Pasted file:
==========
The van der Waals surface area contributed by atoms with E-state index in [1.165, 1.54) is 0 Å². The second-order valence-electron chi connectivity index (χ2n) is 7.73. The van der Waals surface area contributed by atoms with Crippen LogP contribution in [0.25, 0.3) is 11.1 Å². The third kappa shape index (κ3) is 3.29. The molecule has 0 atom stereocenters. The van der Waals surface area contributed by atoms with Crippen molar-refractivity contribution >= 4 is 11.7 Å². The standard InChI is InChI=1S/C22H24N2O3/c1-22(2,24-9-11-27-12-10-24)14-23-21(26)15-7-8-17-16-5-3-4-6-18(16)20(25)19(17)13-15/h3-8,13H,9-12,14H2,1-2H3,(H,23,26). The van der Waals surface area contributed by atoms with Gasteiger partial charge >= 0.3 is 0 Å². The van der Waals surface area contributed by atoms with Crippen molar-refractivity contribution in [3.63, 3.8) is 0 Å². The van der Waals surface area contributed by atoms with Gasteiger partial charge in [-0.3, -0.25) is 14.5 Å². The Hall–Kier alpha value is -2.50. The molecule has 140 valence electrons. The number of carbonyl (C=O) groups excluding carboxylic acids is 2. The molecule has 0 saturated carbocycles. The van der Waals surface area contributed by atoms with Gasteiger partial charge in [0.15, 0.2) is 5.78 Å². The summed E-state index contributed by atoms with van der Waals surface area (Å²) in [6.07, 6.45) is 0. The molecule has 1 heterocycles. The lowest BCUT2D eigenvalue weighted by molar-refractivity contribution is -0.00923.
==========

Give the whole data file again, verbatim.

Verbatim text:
The van der Waals surface area contributed by atoms with E-state index in [1.165, 1.54) is 0 Å². The second-order valence-electron chi connectivity index (χ2n) is 7.73. The van der Waals surface area contributed by atoms with Crippen LogP contribution in [0.25, 0.3) is 11.1 Å². The third kappa shape index (κ3) is 3.29. The molecule has 0 atom stereocenters. The van der Waals surface area contributed by atoms with Crippen molar-refractivity contribution >= 4 is 11.7 Å². The standard InChI is InChI=1S/C22H24N2O3/c1-22(2,24-9-11-27-12-10-24)14-23-21(26)15-7-8-17-16-5-3-4-6-18(16)20(25)19(17)13-15/h3-8,13H,9-12,14H2,1-2H3,(H,23,26). The van der Waals surface area contributed by atoms with Gasteiger partial charge >= 0.3 is 0 Å². The van der Waals surface area contributed by atoms with Crippen molar-refractivity contribution in [3.63, 3.8) is 0 Å². The van der Waals surface area contributed by atoms with Gasteiger partial charge in [-0.3, -0.25) is 14.5 Å². The Hall–Kier alpha value is -2.50. The molecule has 140 valence electrons. The number of carbonyl (C=O) groups excluding carboxylic acids is 2. The molecule has 0 saturated carbocycles. The van der Waals surface area contributed by atoms with Gasteiger partial charge in [0.15, 0.2) is 5.78 Å². The summed E-state index contributed by atoms with van der Waals surface area (Å²) in [6.07, 6.45) is 0. The molecule has 1 heterocycles. The lowest BCUT2D eigenvalue weighted by molar-refractivity contribution is -0.00923.